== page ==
What’s The Real Cost of a Haircut? If it’s $9.99 you probably don’t want it.
Then again … if you don’t know what the phrase “cost of a haircut” really means … well … this can get interesting.
I have a client who’s been cutting hair for so long she actually knows Vidal Sassoon. She’s one of those folks who charges hundreds of dollars for a trim—even for men. And she’s looking to stop being in the haircut business.
It’s not that she doesn’t love what she does, or how much she makes doing it. It’s because for her the real cost of a haircut includes the amount of time she loses every time she gives one.
In other words, even people who cut hair have to contend with internet-induced business change.
And we’re talking big business change here. Is my client concerned that even in her rich-person-and-celebrities-based book of business the fact that Angie’s List is the Internet’s go-to if someone searches for “cost of a haircut”? Or that a haircut is supposed to cost so much less than hers do?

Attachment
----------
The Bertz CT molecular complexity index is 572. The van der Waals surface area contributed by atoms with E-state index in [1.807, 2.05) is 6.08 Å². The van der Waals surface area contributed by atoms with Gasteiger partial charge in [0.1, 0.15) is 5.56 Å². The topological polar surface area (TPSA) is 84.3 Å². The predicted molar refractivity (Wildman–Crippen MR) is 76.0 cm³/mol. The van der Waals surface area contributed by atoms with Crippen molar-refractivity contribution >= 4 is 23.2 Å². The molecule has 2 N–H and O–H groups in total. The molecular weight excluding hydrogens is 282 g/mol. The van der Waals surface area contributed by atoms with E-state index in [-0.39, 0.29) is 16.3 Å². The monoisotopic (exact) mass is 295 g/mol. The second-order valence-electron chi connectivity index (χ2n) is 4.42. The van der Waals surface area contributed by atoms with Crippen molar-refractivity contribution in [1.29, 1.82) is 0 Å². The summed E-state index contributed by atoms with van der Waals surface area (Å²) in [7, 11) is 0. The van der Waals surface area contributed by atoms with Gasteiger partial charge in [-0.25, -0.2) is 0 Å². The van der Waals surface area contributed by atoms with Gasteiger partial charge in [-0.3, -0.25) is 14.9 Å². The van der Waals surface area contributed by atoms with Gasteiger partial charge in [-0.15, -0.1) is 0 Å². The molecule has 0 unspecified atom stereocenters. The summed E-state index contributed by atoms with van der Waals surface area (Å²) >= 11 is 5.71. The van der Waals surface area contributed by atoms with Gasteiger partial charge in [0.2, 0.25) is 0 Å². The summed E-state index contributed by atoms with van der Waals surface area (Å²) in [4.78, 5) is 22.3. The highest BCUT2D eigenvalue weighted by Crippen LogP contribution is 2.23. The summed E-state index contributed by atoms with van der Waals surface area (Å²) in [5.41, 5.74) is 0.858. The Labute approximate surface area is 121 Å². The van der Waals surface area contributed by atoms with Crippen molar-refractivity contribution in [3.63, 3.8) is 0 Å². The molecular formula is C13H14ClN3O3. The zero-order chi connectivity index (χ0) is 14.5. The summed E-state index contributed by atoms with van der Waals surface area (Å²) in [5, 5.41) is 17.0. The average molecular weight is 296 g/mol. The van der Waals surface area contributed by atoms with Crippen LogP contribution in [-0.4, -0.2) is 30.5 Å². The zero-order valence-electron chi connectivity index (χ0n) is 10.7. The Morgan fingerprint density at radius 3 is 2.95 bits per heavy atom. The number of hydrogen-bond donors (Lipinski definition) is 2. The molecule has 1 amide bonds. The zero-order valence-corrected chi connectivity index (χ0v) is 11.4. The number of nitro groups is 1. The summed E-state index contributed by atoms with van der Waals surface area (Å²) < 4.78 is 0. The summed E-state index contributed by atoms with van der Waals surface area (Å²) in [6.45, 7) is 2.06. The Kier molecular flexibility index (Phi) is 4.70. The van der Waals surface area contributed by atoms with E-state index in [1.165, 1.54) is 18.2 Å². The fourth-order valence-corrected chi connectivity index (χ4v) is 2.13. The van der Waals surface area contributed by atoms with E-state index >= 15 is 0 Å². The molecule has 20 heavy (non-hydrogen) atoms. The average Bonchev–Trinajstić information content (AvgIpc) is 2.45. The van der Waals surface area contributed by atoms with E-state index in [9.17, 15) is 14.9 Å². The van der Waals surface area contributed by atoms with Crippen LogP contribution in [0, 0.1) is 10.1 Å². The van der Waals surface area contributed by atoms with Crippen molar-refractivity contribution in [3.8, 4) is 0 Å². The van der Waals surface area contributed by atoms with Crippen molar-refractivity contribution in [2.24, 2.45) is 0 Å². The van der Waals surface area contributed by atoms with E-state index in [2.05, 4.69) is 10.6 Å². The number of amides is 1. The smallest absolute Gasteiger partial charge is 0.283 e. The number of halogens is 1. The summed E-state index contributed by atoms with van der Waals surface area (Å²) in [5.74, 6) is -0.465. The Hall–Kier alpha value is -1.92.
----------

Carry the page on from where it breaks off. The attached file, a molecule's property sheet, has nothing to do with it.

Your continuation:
Actually, no. In this case—again, as in so many cases of Internet-driven business change—she’s realized that her future isn’t in what she’s good at, but in teaching others the thing she does. Her cost of a haircut is that she can’t afford to give one, not even at her high prices!
The Cost of a Haircut
Recently, my client had a problem pricing an on-site class for a salon full of hair cutting professionals. Her problem stemmed not from the prices of her services, but from a “perception vs. reality” distortion field. Here’s how that played out before we helped her:
- I charge $400 per attendee for group workshops where one haircut gets done
- This client wants two haircuts, so if I charge $500 per person he’s getting a bargain!
- He only wants to pay $300 per person; I don’t understand why
Do you see the problem? Our hero thought she was reducing the price of her work from $400 per haircut taught to $250, but her prospect saw a price of $500 per person for a day of training—and he was paying (her!) for six people to be trained.
Perception is reality.
Sometimes a cigar is just a cigar, but other times the cost of a haircut has nothing to do with “the cost of a haircut”. How’d we solve this? My client established a “day rate” for her time. Now, she makes $2,000 per day and her multiple-trainee clients are happy to pay it. Win/Win. And simple, too.
Not quite sure what the cost of a haircut should be for your business? Let’s talk!